Is the Federal Reserve Losing Its Independence? Posner
Even in a democracy, it is believed that certain government functions should be placed beyond the control of democratic politics. The usual example is the judiciary (though most state judges in the United States are elected, this is a considerable anomaly). But another example is the central bank, which in the case of the United States is the Federal Reserve. A central bank has considerable, often decisive, influence over short-term interest rates, and, through them, over long-run interest rates as well. Typically (and to oversimplify), a central bank reduces short-term interest rates by buying short-term government securities, which pumps cash into the economy when the cash is deposited in bank accounts and then withdrawn and spent. Interest is the price that people or firms demand to part with cash--the more cash there is in the economy, the lower that price will be. In addition, by increasing the demand for these securities, the purchase increases their price, which in turn reduces their yield--the interest that they command. The central bank increases short-term interest rates by the reverse operation--selling short-term government securities, which sucks cash out of the economy, since the central bank can retire the cash rather than having to spend it.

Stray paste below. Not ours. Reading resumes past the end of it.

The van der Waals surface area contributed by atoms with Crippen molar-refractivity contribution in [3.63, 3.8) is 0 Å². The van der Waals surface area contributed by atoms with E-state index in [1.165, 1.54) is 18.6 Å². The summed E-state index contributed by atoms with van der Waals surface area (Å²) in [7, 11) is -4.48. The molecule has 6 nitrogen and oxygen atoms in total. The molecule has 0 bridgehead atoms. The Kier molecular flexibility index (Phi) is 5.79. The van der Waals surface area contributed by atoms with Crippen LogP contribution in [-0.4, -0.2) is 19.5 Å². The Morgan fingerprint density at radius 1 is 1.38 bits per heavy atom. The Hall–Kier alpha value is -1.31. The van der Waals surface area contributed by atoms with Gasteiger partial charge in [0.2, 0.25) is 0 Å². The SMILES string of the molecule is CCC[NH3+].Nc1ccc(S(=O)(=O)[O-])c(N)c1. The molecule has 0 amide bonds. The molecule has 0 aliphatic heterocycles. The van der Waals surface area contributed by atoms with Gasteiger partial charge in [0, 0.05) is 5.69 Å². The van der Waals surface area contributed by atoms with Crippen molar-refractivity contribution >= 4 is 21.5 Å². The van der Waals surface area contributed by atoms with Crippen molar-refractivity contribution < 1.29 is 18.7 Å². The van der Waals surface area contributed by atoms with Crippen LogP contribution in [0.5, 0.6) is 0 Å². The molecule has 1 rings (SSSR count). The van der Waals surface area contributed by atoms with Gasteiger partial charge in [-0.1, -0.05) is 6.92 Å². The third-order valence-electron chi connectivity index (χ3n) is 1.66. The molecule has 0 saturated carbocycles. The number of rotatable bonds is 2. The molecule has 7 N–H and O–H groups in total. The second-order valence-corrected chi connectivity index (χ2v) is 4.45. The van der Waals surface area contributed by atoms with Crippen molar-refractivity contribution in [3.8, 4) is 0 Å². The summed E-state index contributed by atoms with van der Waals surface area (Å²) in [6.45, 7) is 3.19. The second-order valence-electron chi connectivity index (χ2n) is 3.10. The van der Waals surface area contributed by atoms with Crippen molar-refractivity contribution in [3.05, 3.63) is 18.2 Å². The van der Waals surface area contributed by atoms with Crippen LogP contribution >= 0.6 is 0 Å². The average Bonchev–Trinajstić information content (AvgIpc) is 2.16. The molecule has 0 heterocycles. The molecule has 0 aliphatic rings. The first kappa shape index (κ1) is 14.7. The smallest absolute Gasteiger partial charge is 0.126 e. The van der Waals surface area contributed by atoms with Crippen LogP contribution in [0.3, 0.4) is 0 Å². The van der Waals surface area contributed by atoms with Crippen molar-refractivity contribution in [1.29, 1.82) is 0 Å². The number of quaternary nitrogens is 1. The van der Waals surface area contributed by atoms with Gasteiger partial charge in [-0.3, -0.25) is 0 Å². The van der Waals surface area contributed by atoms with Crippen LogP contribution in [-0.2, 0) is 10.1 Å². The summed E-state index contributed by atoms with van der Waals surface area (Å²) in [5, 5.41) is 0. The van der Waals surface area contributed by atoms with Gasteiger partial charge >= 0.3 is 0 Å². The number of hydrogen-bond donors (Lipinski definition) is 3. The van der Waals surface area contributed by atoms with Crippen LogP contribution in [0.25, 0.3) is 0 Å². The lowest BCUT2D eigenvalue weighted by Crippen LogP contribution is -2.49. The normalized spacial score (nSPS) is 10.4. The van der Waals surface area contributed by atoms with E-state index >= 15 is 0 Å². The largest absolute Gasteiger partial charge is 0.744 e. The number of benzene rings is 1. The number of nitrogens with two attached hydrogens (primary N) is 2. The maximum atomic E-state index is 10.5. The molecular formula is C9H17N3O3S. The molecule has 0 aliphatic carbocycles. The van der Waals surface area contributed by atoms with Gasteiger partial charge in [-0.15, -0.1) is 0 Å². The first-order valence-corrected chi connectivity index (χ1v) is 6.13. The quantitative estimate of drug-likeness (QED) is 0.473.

Long-term rates tend to follow the path of short, both because of substitutability and because the more cash the banks have to lend, and so the less they have to pay for the capital that they lend, the lower the interest rates at which they will lend, including lending long term, because competition will tend to keep the spread between the banks' borrowing and lending costs from increasing just because their borrowing costs are falling.